Kenya tourism rides crest of booming demand
NAKURU, Kenya |
NAKURU, Kenya (Reuters) - Lunchtime at an upmarket Kenyan safari lodge in what should be the slow off-season, and the dining room is packed with tourists from all over the world.
Chattering excitedly in many languages as they watch antelope, buffalo and a giraffe grazing just a short distance away across a stone terrace, they are driving an unprecedented boom in a key sector of east Africa's biggest economy.
Kenya made $800 million (403 million pounds) from tourism in 2006, making the industry its best hard currency earner ahead of horticulture and tea. This year, the tourist board expects revenues to top $1 billion for the first time.
"This is the busiest we have seen it," says Patrick, a barman at the lodge. Behind him, Lake Nakuru reflects the sky like a mirror, lined with an electric pink fringe of about 1 million flamingos.
Kenyan tourism was hit by U.S. travel warnings after bombings in 1998 and 2002 that were blamed on al Qaeda.
But it has rebounded strongly in the past three years, and earlier this month the Kenya Tourist Board (KTB) said March 2007 had been the most profitable month on record.
Perhaps the best news was that -- defying the warnings -- U.S. arrivals were up by 20.7 percent in the first quarter to 22,802.
The figures reflect a broader financial boom in the country and a success for President Mwai Kibaki, who inherited stagnant economic growth of just 0.6 percent from his long-serving predecessor Daniel arap Moi in late 2002.
His administration is staking its reputation on economic recovery ahead of elections due in December, and was boosted by a recent central bank forecast of 8 percent growth by 2008, up from at least 6 percent this year.
Tourism will play a leading role. While growth is constrained by potholed roads, environmental degradation, and fear of crime -- particularly in Nairobi -- the government still hopes to more than double visitor numbers to 5 million by 2012.
From Beijing to Baltimore, television, print and radio campaigns are selling the attractions of parks like Nakuru: nestled in the Great Rift Valley, ringed by acacia and euphorbia forests and roamed by wildlife including lions and rhinos.
Much of the future growth will be fed by emerging markets in Russia and China, officials say, as well as more tourists from traditional markets like Europe and Japan.
Underlining the booming interest, Virgin Atlantic is launching daily London-Nairobi flights next month, hoping to carry some 100,000 extra passengers to Kenya in the first year.
"If it is successful we hope to go up to two planes a day," Virgin Chairman Richard Branson said during a visit in March.
Rising before dawn with strong coffee, donuts and fresh fruit in Nakuru, one group of Americans prepared for an early game drive, hoping to spot the park's more reclusive big game.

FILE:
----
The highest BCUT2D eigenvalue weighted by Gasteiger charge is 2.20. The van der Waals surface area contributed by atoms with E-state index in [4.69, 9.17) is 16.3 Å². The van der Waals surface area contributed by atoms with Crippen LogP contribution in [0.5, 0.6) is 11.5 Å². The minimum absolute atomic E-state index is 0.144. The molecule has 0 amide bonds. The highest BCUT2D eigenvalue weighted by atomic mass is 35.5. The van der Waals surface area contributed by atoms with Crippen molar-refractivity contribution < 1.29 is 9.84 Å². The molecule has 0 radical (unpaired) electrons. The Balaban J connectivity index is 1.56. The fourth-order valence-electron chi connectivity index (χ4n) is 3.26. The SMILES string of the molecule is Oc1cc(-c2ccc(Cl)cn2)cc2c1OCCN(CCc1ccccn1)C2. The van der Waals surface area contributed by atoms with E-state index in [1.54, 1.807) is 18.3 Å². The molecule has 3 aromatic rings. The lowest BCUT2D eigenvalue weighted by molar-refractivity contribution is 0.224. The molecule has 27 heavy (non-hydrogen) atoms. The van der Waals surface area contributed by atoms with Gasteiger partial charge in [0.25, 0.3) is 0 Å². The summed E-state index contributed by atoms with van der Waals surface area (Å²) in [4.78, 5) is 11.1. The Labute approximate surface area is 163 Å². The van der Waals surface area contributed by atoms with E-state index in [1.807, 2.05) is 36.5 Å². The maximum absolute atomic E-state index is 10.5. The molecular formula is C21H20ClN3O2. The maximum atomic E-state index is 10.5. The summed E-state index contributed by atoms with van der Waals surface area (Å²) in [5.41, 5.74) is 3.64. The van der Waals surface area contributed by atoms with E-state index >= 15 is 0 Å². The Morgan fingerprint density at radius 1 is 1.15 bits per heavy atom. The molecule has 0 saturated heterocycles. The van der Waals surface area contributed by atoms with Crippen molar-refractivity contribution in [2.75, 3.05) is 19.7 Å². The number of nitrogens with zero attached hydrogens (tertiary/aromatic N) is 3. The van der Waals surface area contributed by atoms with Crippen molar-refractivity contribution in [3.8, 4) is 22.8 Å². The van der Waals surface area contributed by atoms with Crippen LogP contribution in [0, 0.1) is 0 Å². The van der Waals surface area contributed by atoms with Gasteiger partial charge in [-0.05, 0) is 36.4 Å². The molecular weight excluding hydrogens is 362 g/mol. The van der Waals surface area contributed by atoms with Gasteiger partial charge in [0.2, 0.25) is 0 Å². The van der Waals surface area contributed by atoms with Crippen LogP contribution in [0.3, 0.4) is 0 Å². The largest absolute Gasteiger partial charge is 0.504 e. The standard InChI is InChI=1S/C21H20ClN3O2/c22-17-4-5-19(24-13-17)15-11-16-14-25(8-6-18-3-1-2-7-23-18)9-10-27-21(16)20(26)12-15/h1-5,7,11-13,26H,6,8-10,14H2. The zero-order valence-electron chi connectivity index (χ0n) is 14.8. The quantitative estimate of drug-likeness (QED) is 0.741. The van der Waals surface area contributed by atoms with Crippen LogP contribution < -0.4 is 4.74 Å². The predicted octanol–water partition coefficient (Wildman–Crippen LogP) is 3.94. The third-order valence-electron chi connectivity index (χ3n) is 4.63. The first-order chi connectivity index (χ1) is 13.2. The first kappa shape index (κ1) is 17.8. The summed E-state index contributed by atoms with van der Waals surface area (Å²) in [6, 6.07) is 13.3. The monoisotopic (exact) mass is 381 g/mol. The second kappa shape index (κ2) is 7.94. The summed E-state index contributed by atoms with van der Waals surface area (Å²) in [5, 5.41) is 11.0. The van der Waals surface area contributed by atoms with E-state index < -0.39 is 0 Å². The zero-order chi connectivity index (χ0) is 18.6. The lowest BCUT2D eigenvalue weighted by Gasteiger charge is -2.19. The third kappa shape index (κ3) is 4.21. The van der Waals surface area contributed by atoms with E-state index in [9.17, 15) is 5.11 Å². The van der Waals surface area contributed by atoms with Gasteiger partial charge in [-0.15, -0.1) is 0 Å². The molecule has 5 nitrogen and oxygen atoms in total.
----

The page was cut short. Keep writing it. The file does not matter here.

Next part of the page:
Numerous forays into Africa by U.S. celebrities in recent months have raised the continent's profile there.
But this year's biggest growth came from Eastern Europe, and particularly Russia, where KTB said economic growth meant aggressive Kenyan adverts were reaching more potential visitors.
To support its bullish vision, the government is reforming operations at home as well as spreading the word overseas.
The Kenya Wildlife Service (KWS), the body that runs more than 60 parks, reserves and sanctuaries, held its first conference on the science of wildlife preservation last month, drawing hundreds of delegates to the golden ballroom of a Nairobi hotel.
It stressed the importance of the organization becoming more "science-led", and of a re-branding drive to market each area as a unique destination, from climbing Mount Kenya to lion-trekking in the savannah to lounging on the coast's sandy white beaches.
It is trying to improve facilities and services at its resorts, hotels and lodges, and the infrastructure linking them.
Yellow bulldozers are repairing the notoriously potholed road to the Maasai Mara reserve, famed for its huge wildebeest migration which begins in July.
When tourists reach the park, new technology has been introduced and they will sign in and out using smart cards to instantly build a database that was once compiled by hand.
"ONLY IN KENYA"
There are, of course, long and short term challenges.
Competition from African safari rivals, notably South Africa and neighbouring Tanzania, has become increasingly fierce in recent years. Weakness in the rand has made South Africa even more attractive for Western tourists in recent months, KTB says.
And in the longer term, Kenya faces a threat from the projected impacts of global warming, which is seen dramatically affecting weather patterns and cutting existing animal ranges.
Even the government's upbeat growth predictions will not be enough to pull the majority of its 35 million population out of penury. Donors say Kenya's economy needs to grow by at least 10 percent a year to halve the number in poverty by 2015.
But Kenyan tourism players are optimistic, and even the Rift's stunning pink flamingos -- once threatened with extinction by erosion and pollution -- are making a comeback as locals are encouraged to play a bigger role in conservation.
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